The files that you are interested in uploading to your HubSpot portal file manager are found in the "src" folder. If you open up the "css" folder, you'll the files you want. If you are not using any add-ons or extensions, then you can ignore those two folders and only upload the .css files in this folder. If you are using an add-on or extension then you will want to upload those files as well. For the sake of this post, I am going to upload files assuming no add-ons or extensions.
If you want to see what qualifies as an addon or extension, visit the playground page.
Inside your HubSpot portal file manager, if you don't already have a folder named "CSS," I would create one now. Inside of this folder, create another folder to store the files for mmenu and label it however you would like, so you know what files are in it.
Inside of your new folder, upload the files from the "css" folder you downloaded from mmenu. Remember, if you aren't using add-ons or extensions, you don't need to upload those files. Do the same with the files in the mmenu "js" folder.
Make sure that you have the "jquery.mmenu.min.all.js" file and "jquery.mmenu.min.all.css" uploaded.
Putting the necessary links and scripts in the footer is the next order of business. This is important for page speed as well as other reasons.
The problem caused by scripts is that they block parallel downloads. The HTTP/1.1 specification suggests that browsers download no more than two components in parallel per hostname. If you serve your images from multiple hostnames, you can get more than two downloads to occur in parallel. While a script is downloading, however, the browser won't start any other downloads, even on different hostnames. Read more about this here.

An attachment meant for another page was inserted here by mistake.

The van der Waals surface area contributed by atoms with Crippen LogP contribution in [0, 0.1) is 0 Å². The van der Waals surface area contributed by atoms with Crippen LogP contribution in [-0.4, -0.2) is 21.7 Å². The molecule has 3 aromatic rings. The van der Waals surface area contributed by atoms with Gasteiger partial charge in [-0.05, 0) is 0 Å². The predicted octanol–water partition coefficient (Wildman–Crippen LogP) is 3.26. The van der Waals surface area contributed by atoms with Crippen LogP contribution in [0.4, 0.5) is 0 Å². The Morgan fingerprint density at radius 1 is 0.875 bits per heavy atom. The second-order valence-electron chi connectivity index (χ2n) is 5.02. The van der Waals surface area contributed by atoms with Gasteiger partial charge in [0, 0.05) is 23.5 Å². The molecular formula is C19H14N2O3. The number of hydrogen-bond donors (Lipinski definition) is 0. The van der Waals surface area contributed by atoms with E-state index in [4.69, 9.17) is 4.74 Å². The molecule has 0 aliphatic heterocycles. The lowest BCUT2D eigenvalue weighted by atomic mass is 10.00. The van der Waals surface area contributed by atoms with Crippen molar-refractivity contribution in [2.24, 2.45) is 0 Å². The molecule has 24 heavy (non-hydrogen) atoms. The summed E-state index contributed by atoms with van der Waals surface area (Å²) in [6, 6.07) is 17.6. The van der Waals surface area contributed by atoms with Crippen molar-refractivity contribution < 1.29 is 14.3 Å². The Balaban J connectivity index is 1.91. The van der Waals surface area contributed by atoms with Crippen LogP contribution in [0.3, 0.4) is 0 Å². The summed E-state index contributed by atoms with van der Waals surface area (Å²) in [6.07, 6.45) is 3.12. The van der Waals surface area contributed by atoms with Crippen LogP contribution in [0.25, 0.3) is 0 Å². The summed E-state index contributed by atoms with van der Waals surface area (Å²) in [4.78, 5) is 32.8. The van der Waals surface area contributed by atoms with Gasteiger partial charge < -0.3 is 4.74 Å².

So, open up a new tab and select content settings from the main menu in your portal. Scroll down until you hit the section for "Site Footer HTML."
Paste in code that looks similar to this. However, please note that the "link href" and "script src" files need to be the ones you uploaded previously. To get the file URL, go back to your file manager and locate the "mmenu.all.css" and "mmenu.all.js" files. You can copy their location on the right side of the screen.
The script at the bottom to ready the menu is universal, so you can copy that code as is.